About two years ago Scott and his co-authors constructed four samples of URIs from DMOZ, Delicious, Bitly and search engines. Each sample contained 1000 URIs. For each URI in each sample they investigated the current status, and the status in a number of major Web archives. They were able to do so because these archives all supported Memento, the standard for accessing preserved Web resources. The goals were:
The primary purpose of this experiment was to estimate the percentage of all publicly-visible URIs that have archive copies available in public archives such as the Internet Archive. A secondary purpose was to evaluate the quality of Web archiving.The results are interesting:
URIs from DMOZ and Delicious have a very high probability of being archived at least once. On the other hand, URIs from search engine sampling have about 2/3 chance of being archived and Bitly URIs just under 1/3.However, these results need careful interpretation. At least three caveats spring immediately to mind, two of which would suggest that their numbers were inflated, and one of which would suggest that they are deflated. None of this is to take away from the importance of this paper; it is to point out that measuring the effectiveness of Web archiving is a very hard problem. Exploiting Memento as Scott and his co-authors did is an important start.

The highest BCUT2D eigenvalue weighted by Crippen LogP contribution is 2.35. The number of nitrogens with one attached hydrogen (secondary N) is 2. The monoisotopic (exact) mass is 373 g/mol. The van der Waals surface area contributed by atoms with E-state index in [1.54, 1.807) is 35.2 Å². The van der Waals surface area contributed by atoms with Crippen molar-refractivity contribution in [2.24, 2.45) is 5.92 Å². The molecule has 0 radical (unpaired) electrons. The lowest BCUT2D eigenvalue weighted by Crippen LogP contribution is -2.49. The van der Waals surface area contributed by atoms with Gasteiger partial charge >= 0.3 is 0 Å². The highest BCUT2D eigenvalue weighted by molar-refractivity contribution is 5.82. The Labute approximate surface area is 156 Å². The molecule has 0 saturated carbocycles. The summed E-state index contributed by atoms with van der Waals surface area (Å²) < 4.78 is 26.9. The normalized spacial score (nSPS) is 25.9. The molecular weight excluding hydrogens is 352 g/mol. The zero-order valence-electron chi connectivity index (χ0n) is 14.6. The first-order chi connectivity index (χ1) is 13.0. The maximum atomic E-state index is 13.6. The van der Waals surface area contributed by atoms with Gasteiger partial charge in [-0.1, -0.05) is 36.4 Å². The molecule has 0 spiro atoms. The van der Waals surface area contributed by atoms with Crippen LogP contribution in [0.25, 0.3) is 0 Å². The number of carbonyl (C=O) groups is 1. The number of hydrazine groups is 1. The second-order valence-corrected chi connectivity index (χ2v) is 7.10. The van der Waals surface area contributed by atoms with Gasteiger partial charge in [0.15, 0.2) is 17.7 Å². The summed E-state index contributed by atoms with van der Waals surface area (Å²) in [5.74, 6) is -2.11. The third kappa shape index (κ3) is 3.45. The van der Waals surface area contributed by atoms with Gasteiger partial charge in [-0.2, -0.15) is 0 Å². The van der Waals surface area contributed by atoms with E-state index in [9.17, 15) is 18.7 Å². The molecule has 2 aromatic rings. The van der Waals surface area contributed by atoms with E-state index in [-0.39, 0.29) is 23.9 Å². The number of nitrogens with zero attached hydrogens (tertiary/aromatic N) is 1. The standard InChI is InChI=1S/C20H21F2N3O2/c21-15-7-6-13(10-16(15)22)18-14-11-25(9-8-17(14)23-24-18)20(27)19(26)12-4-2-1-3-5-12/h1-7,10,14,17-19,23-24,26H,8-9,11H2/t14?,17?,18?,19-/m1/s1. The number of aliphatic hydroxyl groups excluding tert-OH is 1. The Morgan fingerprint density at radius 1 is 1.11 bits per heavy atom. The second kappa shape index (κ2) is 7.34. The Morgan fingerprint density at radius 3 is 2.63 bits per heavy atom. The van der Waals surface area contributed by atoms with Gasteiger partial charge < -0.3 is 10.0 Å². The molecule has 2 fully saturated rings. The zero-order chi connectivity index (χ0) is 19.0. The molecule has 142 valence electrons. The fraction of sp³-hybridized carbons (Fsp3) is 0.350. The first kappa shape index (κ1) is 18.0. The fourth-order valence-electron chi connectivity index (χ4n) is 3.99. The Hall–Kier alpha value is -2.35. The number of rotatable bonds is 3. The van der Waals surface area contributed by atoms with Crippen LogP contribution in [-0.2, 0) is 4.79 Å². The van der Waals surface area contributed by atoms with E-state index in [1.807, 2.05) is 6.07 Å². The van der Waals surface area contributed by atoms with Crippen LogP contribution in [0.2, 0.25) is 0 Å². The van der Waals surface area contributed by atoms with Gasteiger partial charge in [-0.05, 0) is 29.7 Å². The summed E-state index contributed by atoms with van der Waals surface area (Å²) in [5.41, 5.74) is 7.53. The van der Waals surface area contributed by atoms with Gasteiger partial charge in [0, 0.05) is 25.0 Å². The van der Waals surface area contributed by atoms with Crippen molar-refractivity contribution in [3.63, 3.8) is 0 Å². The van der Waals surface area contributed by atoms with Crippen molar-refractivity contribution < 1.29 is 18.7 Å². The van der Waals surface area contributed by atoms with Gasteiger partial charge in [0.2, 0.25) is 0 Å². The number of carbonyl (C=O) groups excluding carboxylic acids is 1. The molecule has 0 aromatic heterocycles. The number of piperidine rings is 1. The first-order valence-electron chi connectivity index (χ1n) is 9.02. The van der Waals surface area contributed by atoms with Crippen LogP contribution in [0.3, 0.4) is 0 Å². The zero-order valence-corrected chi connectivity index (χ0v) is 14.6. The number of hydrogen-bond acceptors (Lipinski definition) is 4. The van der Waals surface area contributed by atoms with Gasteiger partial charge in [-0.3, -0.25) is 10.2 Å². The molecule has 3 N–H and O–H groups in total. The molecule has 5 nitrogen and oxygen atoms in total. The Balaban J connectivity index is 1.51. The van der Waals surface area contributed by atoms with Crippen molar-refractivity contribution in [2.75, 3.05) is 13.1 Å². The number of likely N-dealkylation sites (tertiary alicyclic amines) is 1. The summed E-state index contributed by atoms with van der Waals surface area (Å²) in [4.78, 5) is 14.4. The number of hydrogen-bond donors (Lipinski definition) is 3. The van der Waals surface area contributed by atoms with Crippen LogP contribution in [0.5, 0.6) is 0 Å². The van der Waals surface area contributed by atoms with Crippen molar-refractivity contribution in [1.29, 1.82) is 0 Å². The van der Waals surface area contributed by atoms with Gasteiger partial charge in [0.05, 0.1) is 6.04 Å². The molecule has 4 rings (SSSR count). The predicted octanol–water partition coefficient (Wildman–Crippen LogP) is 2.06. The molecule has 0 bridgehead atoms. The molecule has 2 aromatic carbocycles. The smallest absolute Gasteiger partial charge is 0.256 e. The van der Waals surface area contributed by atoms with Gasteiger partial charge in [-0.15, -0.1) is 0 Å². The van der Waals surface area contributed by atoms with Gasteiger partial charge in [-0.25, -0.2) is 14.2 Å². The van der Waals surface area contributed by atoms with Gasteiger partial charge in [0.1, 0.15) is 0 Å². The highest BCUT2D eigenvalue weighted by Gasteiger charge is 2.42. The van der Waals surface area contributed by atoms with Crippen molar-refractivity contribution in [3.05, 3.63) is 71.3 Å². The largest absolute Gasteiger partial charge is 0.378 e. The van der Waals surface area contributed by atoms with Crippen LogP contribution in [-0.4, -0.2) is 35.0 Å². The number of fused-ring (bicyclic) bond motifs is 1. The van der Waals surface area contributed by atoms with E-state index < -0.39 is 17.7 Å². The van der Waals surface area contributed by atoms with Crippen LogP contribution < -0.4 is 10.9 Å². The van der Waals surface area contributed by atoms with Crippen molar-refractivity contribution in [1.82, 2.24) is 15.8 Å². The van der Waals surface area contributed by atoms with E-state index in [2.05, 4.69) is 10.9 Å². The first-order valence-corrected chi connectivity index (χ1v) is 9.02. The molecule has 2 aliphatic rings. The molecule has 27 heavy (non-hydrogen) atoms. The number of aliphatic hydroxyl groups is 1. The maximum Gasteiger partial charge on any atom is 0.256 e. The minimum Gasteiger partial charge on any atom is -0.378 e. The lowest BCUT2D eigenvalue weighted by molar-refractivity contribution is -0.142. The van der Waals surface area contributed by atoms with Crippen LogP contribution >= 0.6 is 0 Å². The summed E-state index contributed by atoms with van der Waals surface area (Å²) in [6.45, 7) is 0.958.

What does the paper mean by a URI being archived?
The answer is that their Aggregator was able to find at least one Memento for the URI. Where was the Aggregator looking for Mementos? Table 6 shows the list; it includes 9 sources that everyone would agree are archives, but three sources that almost everyone would agree are not archives in any meaningful sense. These are the caches of the Yahoo, Bing and Google search engines. The paper points out:
Based on our observations, Google and Bing cached copies are kept for a maximum of one month. Yahoo provides cached version without date, we used a new technique to estimate the cached version age for Yahoo which may be several years.The three non-archives appear to contribute a significant proportion of the archive coverage. As I interpret Table 7, the proportion of original resources for which the search engine caches return at least one Memento is DMOZ 52%, Delicious 68%, Bitly 68% and SE 74%. In the authors' JCDL 2011 presentation slide 18 shows a table that I reproduce here:
|Including SE||Excluding SE|
In any case, the question of whether to treat the search engine caches as archives is now moot. Michael Nelson informs me that since the research, they have monetized their APIs, so the Memento Aggregators can no longer use them as a source.
What does it mean for a URI to be publicly-visible?
The answer appears to be that fetching the page returns some payload with a 200 return code. The fact that an archive supplies a Memento for such a publicly-visible URI does not mean that the archive actually has useful content for that URI. I pointed out this problem in a post two years ago, using as an example the content of the defunct e-journal Graft. At least four archives claim to preserve Graft:
- Portico, at http://www.portico.org/Portico/browse/access/vols.por?journalId=ISSN_15221628. The content is accessible only to readers at institutions with a current access lease from Portico. If I attempt to access the full text of a typical article I get a page that says: